I bought a beautiful fuchsia in a hanging basket in April and suddenly it has turned brown and died. I kept it well watered. What happened?
Fuchsias originate in cool mountainous areas and are not able to survive our climate once we start experiencing daytime highs in the upper 90s with nighttime lows that barely dip below 80 degrees. They literally start to cook, develop root rot and die – often going from a gorgeous plant in full flower to a dead mass within a matter of days. It is rather shocking and heartbreaking if you have never witnessed it before.
If you want to try again then I propose two options: 1. Treat your fuchsia like a temporary late winter-early summer annual and anticipate that you will lose it sometime around July, or 2. Bring it into an air-conditioned environment once nighttime summer temperatures start consistently hovering at or above the mid-70s. Place it next to a bright window and expect a lot of leaf and flower drop when you first move it inside, but it should quickly flush out again. Once nighttime temperatures start dipping down to 70 degrees or below (usually mid-late October), you can put it back outside. You can try keeping it outside until the following summer if you remember to protect it when temperatures are forecast to dip below the middle 30s.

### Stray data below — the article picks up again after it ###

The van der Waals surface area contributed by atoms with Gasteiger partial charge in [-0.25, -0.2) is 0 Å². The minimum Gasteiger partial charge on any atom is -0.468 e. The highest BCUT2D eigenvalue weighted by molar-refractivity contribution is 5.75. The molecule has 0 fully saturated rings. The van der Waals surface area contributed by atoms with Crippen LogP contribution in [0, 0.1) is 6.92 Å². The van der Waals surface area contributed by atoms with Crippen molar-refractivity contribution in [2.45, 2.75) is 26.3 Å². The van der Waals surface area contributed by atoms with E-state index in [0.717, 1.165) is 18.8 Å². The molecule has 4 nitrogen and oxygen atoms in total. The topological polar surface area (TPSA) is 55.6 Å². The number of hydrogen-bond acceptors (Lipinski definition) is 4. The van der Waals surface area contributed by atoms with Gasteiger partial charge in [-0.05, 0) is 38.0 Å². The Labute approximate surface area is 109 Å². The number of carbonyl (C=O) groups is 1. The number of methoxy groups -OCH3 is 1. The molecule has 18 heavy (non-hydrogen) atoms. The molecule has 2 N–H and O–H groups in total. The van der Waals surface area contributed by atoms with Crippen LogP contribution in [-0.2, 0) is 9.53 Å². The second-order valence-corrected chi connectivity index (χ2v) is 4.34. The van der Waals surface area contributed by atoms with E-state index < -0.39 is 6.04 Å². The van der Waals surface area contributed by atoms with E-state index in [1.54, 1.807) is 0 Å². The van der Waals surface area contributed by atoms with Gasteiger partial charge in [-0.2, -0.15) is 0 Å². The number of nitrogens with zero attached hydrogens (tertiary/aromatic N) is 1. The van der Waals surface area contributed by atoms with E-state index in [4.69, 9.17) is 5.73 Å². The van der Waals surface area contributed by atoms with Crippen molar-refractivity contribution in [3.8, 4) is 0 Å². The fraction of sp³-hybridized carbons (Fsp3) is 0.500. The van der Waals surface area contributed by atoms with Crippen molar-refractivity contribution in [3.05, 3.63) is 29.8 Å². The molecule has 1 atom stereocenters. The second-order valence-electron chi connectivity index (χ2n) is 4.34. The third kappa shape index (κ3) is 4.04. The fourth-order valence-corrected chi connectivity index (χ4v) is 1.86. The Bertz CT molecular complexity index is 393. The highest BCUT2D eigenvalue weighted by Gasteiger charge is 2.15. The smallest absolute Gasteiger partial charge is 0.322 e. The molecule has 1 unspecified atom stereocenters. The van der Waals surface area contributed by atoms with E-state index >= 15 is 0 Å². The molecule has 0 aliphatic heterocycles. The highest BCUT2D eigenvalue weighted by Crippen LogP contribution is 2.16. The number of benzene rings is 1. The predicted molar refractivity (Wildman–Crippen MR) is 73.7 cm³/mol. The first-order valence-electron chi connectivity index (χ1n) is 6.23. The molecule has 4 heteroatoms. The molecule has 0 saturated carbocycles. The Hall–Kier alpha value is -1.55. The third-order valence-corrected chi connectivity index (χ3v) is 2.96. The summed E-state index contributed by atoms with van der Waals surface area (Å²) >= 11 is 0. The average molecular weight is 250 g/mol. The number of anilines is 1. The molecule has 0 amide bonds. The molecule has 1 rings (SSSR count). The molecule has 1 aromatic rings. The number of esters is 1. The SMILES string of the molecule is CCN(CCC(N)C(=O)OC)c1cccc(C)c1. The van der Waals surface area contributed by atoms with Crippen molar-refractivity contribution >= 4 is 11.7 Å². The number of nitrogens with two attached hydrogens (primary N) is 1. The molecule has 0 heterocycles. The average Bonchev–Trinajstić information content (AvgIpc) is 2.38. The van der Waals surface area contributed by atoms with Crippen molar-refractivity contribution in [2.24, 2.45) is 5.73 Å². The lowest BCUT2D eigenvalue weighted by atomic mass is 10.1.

We here at Mercer Botanic Gardens have experimented with growing purported “heat-tolerant” fuchsia varieties for years, but have had no luck so far. However – like most gardeners – we are persistent (okay … hard-headed) and will keep on trying.
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